Jurors in the federal trial of Joaquin “El Chapo” Guzman are not rushing through their deliberations.
The seven women and five men charged with deciding the fate of the notorious drug kingpin spent their second day hashing out the slew of drug, firearm, murder conspiracy and money laundering charges against him.
Prosecutors had presented mountains of evidence in the sweeping 12-week case, much based on the testimony of Guzman’s former cartel higher-ups, who exchanged testimony for hopes of reducing their own prison sentences.
At about 1:30 p.m., after eating lunch, the jurors had several requests for the judge: They wanted the full testimony of two key cooperating witnesses, Alex and Jorge Cifuentes, brothers from one of Colombia’s most powerful narco-trafficking families, who were Guzman’s close associates for years.
The brothers detailed how the cartel smuggled tons of cocaine, meth and marijuana to the U.S. They also testified that widespread corruption of Mexican officials helped their illicit trade.
Their testimonies would have taken several days to be read back to jurors, so U.S. District Judge Brian Cogan decided they’d get the written transcript. That too, however, would take some time; objections and lawyers’ sidebars with the judge would need to be redacted.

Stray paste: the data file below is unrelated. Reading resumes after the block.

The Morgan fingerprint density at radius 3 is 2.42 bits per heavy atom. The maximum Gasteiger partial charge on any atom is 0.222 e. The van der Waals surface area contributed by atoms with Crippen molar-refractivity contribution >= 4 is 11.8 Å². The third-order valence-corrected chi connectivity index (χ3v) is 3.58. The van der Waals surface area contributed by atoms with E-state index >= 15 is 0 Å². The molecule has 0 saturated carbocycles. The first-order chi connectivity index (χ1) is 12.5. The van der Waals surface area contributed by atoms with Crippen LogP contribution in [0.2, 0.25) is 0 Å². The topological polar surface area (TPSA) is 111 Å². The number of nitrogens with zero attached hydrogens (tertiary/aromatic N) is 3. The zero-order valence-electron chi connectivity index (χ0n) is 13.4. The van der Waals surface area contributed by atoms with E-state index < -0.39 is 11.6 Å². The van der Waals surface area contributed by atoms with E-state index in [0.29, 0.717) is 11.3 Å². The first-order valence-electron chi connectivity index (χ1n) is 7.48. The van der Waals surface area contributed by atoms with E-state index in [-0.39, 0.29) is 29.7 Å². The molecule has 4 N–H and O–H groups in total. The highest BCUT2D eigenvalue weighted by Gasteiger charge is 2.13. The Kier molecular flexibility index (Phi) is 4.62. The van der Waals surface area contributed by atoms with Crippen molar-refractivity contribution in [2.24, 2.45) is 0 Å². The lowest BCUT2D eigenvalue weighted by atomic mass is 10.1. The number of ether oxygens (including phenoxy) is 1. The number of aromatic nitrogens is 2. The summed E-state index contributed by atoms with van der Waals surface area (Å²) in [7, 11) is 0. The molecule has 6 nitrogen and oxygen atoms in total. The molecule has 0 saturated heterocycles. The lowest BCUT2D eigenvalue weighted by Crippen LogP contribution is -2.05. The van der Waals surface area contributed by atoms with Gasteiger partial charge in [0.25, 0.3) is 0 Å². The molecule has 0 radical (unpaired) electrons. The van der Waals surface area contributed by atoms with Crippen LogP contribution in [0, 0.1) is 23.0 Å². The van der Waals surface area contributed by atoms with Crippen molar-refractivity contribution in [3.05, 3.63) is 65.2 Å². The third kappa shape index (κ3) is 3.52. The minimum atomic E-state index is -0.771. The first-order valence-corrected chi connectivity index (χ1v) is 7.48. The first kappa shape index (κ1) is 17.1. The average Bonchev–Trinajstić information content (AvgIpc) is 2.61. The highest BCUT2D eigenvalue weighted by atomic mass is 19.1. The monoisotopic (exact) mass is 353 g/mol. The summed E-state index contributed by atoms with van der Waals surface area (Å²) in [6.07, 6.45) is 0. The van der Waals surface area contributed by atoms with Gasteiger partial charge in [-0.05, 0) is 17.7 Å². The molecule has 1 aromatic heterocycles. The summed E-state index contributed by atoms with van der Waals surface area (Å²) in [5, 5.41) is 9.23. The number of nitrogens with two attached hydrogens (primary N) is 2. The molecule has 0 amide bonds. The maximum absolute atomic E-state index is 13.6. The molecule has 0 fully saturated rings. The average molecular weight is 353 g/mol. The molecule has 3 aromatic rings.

Another granted request was for a portion of testimony from a different cooperating witness and a intercepted phone call with Guzman, both related to the cartel’s purchases of ephedrine and the trafficking of the drug it is used to make: methamphetamine.
Yesterday, on their first day of deliberations, jurors asked the judge another meth-related question: They wondered if ephedrine should be considered methamphetamine. The judge told them they’d have to decide that based on the evidence.
The infamous 61-year-old Guzman is charged with 10 criminal counts, covering accusations that he sold and manufactured hundreds of tons of cocaine, meth and heroin; conspired to murder a slew of rivals; and helped run one of the world’s largest international drug networks.
But the charges are complicated; each one includes a variety of violations.
It seems the jury may be debating the meth manufacturing charge, which is part of Count 2.
Guzman, who faces life in prison, seemed calm in court, waving and smiling at his wife, 29-year-old Emma Coronel, as he regularly did throughout the trial.
Though jurors can stay as late as they wish to deliberate, they once again asked to go home at 4:15 p.m. — the time they would usually end on trial days.
Jurors are expected back at the federal courthouse in Brooklyn at 9:30 a.m.
Plagianos is a special correspondent.